b. 1994, Richman, Va
Lives and works in Greencastle, IN
Logan Ryland Dandridge is a moving image artist whose films interrogate various histories through the poetics and aesthetics of experimental cinema. He received his BA from the University of Virginia in 2016 and his MFA in Studio Art from the University of Oxford’s Ruskin School of Art in 2018. His work interprets the nuances of African American culture through a combination of assemblage and juxtaposition. He clarifies his
interests in web-based culture and media convergence through multi-channel video installations.
As a filmmaker, nostalgia, representation, and religion are themes explored in his work. It is the
interior he considers—his own, as well as his parents and extended family by examining memory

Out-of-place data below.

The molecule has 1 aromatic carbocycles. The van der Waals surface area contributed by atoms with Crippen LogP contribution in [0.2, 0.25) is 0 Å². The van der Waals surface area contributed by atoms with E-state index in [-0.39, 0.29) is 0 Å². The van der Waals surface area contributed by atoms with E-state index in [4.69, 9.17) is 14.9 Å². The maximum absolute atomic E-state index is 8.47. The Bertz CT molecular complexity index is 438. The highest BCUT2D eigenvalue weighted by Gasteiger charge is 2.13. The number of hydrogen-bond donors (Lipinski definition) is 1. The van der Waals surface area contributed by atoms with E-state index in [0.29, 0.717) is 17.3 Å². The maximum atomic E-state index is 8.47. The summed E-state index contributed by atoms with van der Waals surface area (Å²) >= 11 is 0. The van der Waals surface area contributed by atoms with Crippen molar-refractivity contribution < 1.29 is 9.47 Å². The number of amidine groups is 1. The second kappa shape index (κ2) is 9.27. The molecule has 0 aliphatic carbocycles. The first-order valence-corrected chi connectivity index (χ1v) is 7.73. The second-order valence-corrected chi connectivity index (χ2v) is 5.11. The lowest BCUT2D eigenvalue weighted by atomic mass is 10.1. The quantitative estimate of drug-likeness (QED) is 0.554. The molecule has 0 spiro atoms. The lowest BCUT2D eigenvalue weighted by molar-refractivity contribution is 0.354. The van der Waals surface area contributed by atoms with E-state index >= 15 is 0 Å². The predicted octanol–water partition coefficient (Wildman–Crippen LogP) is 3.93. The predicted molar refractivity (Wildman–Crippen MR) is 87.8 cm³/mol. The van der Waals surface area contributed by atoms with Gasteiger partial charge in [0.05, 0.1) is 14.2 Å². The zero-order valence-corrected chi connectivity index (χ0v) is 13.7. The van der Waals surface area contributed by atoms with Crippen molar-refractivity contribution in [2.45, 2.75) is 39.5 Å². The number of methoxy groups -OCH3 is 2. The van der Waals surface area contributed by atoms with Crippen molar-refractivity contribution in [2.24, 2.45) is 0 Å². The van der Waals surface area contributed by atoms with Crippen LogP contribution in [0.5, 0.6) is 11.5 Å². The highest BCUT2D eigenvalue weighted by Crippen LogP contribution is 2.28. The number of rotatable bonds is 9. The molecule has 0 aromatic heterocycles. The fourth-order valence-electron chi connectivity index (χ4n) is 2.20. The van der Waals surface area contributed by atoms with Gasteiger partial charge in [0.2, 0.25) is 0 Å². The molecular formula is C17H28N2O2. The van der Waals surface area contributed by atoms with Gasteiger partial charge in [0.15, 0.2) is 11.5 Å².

as it relates to and complicates recorded history and self-making.
Recently, my research has explored the musical technique of counterpoint, which was described
by avant-garde musicians as the art of balancing similarity and difference to create harmony
between separate melodies. This main principle underscores the bulk of my interest in the visual
montage, proximity, and simultaneity. I’m curious about the aesthetic connections that are
formed out of this associative dialogue, rather than out of opposition. My thinking around these
topics are supported by a contrapuntal reading of the poetry and prose of Linton Kwesi Johnson
and Fred Moten. Within this framework, I examine the poetics of memory and trauma in consort
with a visual and textual exegesis of African American literature. This study is underpinned by
Georges Bataille’s philosophy on religion and the capacity of non-verbal communication. Such
as it is, Black music contains certain gestural qualities that introduce spiritual discourse through
musical intonations, trills, and rhythms. Within these emanations, the pride, beauty, and fear that
infuse Black music is momentarily visible. Images are sometimes just documents, some are
provocation, but others are testimony: The sound is the picture.